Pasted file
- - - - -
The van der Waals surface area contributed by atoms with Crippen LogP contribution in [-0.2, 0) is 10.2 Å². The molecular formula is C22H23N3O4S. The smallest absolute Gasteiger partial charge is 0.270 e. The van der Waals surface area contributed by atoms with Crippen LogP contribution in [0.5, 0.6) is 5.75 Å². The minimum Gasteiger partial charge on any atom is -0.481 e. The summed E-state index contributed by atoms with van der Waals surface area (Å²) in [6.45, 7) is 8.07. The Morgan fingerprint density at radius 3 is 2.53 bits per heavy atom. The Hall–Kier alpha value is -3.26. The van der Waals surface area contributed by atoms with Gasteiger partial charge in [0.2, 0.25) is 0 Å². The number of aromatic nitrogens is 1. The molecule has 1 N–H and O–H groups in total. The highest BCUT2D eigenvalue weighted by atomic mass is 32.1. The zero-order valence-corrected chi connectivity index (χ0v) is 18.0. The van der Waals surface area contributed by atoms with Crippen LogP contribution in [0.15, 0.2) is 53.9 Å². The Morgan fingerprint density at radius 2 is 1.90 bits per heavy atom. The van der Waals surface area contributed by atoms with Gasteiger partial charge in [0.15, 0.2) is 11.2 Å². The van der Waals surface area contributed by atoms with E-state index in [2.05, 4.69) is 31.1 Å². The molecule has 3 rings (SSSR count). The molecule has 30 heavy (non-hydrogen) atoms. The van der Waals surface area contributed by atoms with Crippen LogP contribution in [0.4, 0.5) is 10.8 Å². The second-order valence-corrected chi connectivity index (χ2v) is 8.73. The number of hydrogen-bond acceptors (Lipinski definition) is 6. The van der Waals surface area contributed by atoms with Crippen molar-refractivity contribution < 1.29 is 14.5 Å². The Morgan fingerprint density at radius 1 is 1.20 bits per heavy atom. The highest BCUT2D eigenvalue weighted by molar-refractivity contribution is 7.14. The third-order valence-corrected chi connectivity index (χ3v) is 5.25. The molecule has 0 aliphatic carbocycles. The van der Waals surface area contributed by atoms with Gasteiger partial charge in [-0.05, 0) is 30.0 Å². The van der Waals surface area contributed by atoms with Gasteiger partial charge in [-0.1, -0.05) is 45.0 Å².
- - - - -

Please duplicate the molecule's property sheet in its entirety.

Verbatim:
The van der Waals surface area contributed by atoms with Crippen LogP contribution in [-0.2, 0) is 10.2 Å². The molecular formula is C22H23N3O4S. The smallest absolute Gasteiger partial charge is 0.270 e. The van der Waals surface area contributed by atoms with Crippen LogP contribution in [0.5, 0.6) is 5.75 Å². The minimum Gasteiger partial charge on any atom is -0.481 e. The summed E-state index contributed by atoms with van der Waals surface area (Å²) in [6.45, 7) is 8.07. The Morgan fingerprint density at radius 3 is 2.53 bits per heavy atom. The Hall–Kier alpha value is -3.26. The van der Waals surface area contributed by atoms with Gasteiger partial charge in [0.2, 0.25) is 0 Å². The number of aromatic nitrogens is 1. The molecule has 1 N–H and O–H groups in total. The highest BCUT2D eigenvalue weighted by atomic mass is 32.1. The zero-order valence-corrected chi connectivity index (χ0v) is 18.0. The van der Waals surface area contributed by atoms with Crippen LogP contribution in [0.15, 0.2) is 53.9 Å². The Morgan fingerprint density at radius 2 is 1.90 bits per heavy atom. The van der Waals surface area contributed by atoms with Gasteiger partial charge in [0.15, 0.2) is 11.2 Å². The van der Waals surface area contributed by atoms with E-state index in [2.05, 4.69) is 31.1 Å². The molecule has 3 rings (SSSR count). The molecule has 30 heavy (non-hydrogen) atoms. The van der Waals surface area contributed by atoms with Crippen LogP contribution in [0.4, 0.5) is 10.8 Å². The second-order valence-corrected chi connectivity index (χ2v) is 8.73. The number of hydrogen-bond acceptors (Lipinski definition) is 6. The van der Waals surface area contributed by atoms with Crippen molar-refractivity contribution < 1.29 is 14.5 Å². The Morgan fingerprint density at radius 1 is 1.20 bits per heavy atom. The highest BCUT2D eigenvalue weighted by molar-refractivity contribution is 7.14. The third-order valence-corrected chi connectivity index (χ3v) is 5.25. The molecule has 0 aliphatic carbocycles. The van der Waals surface area contributed by atoms with Gasteiger partial charge in [-0.05, 0) is 30.0 Å². The van der Waals surface area contributed by atoms with Gasteiger partial charge in [-0.1, -0.05) is 45.0 Å².